History in the Bush

in travel •  13 days ago

Steem Donkey-1.jpg

On the coast of British Columbia growing up you were in or knew about the logging industry in some way. There is tons of history in these forests and the men and women who worked them. The equipment was designed and build to tackle the steep slopes, remote areas and rugged terrain that exists in this part of the world.

One such piece of this history is this contraption pictured above. Its called a Steam Donkey, these unique tools of the trade were originally invented in 1881 but only lasted until the invention of the internal-combustion engine which led to the development of the diesel-powered tractor crawler. Though some have been preserved in museums, very few are in operating order. A great number still sit abandoned in the forests.

A logging engine comprised at least one powered winch around which was wound hemp rope or (later) steel cable. They were usually fitted with a boiler and usually equipped with skids, or sleds made from logs, to aid them during transit from one "setting" to the next. The larger steam donkeys often had a "donkey house" (a makeshift shelter for the crew) built either on the skids or as a separate structure. Usually, a water tank, and sometimes a fuel oil tank, was mounted on the back of the sled. In rare cases, steam donkeys were also mounted on wheels. Later steam donkeys were built with multiple horizontally mounted drums/spools, on which were wound heavy steel cable instead of the original rope.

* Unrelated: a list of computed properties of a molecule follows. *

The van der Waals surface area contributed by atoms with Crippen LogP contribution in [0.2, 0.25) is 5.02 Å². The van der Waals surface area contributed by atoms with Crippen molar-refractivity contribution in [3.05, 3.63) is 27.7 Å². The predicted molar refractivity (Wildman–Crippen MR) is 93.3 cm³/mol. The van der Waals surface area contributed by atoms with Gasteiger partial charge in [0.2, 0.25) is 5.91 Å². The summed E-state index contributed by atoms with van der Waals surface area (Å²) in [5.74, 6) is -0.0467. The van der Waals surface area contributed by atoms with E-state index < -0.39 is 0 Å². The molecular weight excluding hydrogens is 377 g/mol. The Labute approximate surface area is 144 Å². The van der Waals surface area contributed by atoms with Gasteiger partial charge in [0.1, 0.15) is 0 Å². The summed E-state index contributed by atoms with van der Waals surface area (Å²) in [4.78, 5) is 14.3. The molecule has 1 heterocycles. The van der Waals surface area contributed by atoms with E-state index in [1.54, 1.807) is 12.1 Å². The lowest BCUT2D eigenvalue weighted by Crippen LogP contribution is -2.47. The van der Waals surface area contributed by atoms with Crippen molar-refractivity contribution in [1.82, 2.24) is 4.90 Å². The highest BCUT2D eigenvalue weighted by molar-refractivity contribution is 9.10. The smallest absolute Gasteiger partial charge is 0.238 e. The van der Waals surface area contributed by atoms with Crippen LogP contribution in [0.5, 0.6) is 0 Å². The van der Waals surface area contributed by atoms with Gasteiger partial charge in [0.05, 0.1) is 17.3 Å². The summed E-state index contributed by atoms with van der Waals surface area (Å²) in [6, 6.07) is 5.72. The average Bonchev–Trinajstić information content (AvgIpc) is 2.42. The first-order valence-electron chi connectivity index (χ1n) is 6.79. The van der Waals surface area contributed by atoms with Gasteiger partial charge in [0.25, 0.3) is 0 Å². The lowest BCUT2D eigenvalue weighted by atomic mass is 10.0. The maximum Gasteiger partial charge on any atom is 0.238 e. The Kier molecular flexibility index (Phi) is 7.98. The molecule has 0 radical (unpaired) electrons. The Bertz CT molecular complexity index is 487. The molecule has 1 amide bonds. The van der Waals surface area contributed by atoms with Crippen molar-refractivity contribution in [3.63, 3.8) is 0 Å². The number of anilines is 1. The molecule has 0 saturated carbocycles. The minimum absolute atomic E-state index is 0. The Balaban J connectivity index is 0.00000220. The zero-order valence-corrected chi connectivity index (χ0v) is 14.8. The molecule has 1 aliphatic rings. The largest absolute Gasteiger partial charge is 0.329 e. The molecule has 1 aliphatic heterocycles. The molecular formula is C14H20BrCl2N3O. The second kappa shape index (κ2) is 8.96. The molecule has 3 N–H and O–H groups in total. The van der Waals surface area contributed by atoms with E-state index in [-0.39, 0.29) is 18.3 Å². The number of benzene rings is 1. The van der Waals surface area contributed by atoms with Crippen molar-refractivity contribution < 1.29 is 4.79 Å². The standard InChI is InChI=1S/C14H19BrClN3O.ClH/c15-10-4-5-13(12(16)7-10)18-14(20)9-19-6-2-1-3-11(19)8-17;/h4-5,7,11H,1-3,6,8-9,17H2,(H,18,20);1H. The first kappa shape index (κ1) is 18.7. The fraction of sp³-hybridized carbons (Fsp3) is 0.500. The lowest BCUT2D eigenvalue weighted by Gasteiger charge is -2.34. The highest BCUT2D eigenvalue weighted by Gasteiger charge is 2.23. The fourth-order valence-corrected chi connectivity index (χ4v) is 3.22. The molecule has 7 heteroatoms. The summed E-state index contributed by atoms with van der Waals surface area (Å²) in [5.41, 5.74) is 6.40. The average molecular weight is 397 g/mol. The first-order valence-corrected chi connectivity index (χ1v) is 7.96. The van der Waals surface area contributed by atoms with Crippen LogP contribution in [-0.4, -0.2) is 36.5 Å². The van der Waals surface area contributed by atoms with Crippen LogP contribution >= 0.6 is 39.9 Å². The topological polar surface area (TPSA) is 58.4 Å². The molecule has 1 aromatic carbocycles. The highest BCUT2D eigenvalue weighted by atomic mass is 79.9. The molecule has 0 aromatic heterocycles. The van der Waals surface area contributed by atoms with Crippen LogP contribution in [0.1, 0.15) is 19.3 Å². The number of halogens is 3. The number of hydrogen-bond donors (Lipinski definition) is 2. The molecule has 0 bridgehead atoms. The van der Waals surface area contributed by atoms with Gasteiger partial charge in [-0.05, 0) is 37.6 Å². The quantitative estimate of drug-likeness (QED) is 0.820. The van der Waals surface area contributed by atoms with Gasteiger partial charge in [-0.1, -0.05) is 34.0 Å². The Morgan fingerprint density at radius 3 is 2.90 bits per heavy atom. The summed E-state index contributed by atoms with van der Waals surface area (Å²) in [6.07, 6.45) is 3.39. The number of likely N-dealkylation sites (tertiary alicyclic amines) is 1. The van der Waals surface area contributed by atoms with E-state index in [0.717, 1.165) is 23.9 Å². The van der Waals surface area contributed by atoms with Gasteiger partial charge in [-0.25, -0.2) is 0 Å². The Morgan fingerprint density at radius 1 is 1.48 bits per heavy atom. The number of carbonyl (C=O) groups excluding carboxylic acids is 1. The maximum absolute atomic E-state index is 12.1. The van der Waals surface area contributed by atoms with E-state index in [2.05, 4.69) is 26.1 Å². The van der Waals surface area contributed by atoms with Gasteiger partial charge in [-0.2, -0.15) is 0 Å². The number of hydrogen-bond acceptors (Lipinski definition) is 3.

Donky House-1.jpg

Over the years several of these historic pieces of equipment have been restored and can be found on display around the world. One of these is actually operational located at the McLean Mill National Historic Site in Port Alberni, British Columbia. It is now the only commercially operating steam donkey in North America.

The donkey pictured above is located in Sayward BC as you drive into Kesey Bay on Vancouver Island. There is a small, dilapidated museum of other forestry equipment located close by as well. The log sort in Kelsey Bay is still active and the action of the much more modern equipment can be viewed from many locations.

Thanks for reading and have a great Wednesday!

Scott

For more images and adventures - http://www.scottstevensonphotography.ca/

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